Research professor Sergey Prosandeev and professor Laurent Bellaiche of the University of Arkansas and A.R. Akbarzadeh of the University of California-Los Angeles report the state, called incipient ferrotoroidics, in Physical Review Letters.
The researchers asked what happens to nanoscale materials at low temperatures. Classical mechanics predict that atoms stop moving at low temperatures, but quantum mechanics predict that atoms continue to vibrate even at low temperatures. Such quantum mechanical vibrations are known to cause the disappearance of the spontaneous electric polarization in some bulk materials, and these materials are called incipient ferroelectrics. However, scientists don’t know what happens to nanoscale materials at low temperatures.“What about the nanoscale ferroelectrics? Do they show quantum effects? Do they suppress polarization or promote new properties?” Prosandeev asked.
To answer these questions, the researchers modified the complicated computer codes aimed at resolving the behavior of bulk incipient ferroelectrics at low temperatures so they would describe nanostructures. They used the high-performance computing facility Star of Arkansas to perform the calculations. They performed both classical and quantum mechanics calculations, some of which took weeks using 128 processors.
At low temperatures, they discovered a new kind of quantum state of material. Called incipient ferrotoroidics, it is a state where quantum vibrations wash out the formation of recently discovered vortex states. This creates a situation where the material’s susceptibility to toroidal moment is high and independent of temperature – meaning that a small, curled field can create a strong vortex at any given moment.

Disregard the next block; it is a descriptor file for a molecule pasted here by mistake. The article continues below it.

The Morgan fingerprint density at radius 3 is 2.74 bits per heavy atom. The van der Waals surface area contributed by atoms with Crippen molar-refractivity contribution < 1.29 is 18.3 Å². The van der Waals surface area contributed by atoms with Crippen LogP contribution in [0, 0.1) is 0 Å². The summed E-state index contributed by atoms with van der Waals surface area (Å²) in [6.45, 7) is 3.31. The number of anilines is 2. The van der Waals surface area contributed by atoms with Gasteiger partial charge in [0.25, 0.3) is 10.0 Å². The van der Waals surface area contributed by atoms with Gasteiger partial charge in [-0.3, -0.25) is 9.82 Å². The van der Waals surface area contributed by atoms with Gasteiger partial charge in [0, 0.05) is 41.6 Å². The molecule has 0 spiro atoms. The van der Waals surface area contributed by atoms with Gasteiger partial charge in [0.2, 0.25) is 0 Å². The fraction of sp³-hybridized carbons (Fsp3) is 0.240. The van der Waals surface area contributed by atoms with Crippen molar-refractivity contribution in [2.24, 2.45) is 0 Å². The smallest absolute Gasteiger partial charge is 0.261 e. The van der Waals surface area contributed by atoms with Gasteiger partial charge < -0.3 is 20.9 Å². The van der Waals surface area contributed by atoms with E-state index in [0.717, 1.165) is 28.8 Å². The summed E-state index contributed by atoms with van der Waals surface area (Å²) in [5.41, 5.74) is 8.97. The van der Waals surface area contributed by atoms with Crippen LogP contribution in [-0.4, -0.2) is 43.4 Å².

“In electric capacitors we have electrons,” Prosandeev said. “Here we have topological charges instead.”
This means that it should be possible to create a new kind of device — namely, a topological charge capacitor — in nanoscale material at low temperatures. A vortex could be triggered in such a material using small changes in some chiral electric field.
“We predict that there is a way to prepare this original state of material,” Prosandeev said. “This opens the door to a new direction for applications and for thinking.”
This research was supported by grants from the Office of Naval Research and the National Science Foundation.CONTACTS:
Melissa Lutz Blouin | Newswise Science News
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